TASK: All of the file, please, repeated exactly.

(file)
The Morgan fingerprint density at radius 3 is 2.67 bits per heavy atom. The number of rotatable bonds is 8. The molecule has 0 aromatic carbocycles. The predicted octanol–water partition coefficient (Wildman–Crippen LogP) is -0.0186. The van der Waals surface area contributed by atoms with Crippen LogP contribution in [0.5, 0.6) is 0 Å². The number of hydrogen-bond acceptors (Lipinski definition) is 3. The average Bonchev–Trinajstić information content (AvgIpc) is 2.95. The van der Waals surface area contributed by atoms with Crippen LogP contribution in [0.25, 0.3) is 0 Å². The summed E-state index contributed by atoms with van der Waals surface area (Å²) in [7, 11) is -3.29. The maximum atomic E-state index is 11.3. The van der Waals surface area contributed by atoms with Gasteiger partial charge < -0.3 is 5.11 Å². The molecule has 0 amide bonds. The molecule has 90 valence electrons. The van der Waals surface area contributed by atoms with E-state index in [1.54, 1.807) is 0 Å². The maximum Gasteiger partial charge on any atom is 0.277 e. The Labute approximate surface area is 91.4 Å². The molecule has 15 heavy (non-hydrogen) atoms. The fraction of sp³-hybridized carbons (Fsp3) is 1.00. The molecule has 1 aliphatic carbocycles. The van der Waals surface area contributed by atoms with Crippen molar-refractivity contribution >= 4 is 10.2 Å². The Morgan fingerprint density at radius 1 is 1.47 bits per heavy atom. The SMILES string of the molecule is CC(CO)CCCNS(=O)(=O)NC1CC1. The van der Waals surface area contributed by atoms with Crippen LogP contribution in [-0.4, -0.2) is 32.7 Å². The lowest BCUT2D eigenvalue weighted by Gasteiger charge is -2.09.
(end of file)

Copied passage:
The Morgan fingerprint density at radius 3 is 2.67 bits per heavy atom. The number of rotatable bonds is 8. The molecule has 0 aromatic carbocycles. The predicted octanol–water partition coefficient (Wildman–Crippen LogP) is -0.0186. The van der Waals surface area contributed by atoms with Crippen LogP contribution in [0.5, 0.6) is 0 Å². The number of hydrogen-bond acceptors (Lipinski definition) is 3. The average Bonchev–Trinajstić information content (AvgIpc) is 2.95. The van der Waals surface area contributed by atoms with Crippen LogP contribution in [0.25, 0.3) is 0 Å². The summed E-state index contributed by atoms with van der Waals surface area (Å²) in [7, 11) is -3.29. The maximum atomic E-state index is 11.3. The van der Waals surface area contributed by atoms with Gasteiger partial charge < -0.3 is 5.11 Å². The molecule has 0 amide bonds. The molecule has 90 valence electrons. The van der Waals surface area contributed by atoms with E-state index in [1.54, 1.807) is 0 Å². The maximum Gasteiger partial charge on any atom is 0.277 e. The Labute approximate surface area is 91.4 Å². The molecule has 15 heavy (non-hydrogen) atoms. The fraction of sp³-hybridized carbons (Fsp3) is 1.00. The molecule has 1 aliphatic carbocycles. The van der Waals surface area contributed by atoms with Crippen molar-refractivity contribution >= 4 is 10.2 Å². The Morgan fingerprint density at radius 1 is 1.47 bits per heavy atom. The SMILES string of the molecule is CC(CO)CCCNS(=O)(=O)NC1CC1. The van der Waals surface area contributed by atoms with Crippen LogP contribution in [-0.4, -0.2) is 32.7 Å². The lowest BCUT2D eigenvalue weighted by Gasteiger charge is -2.09.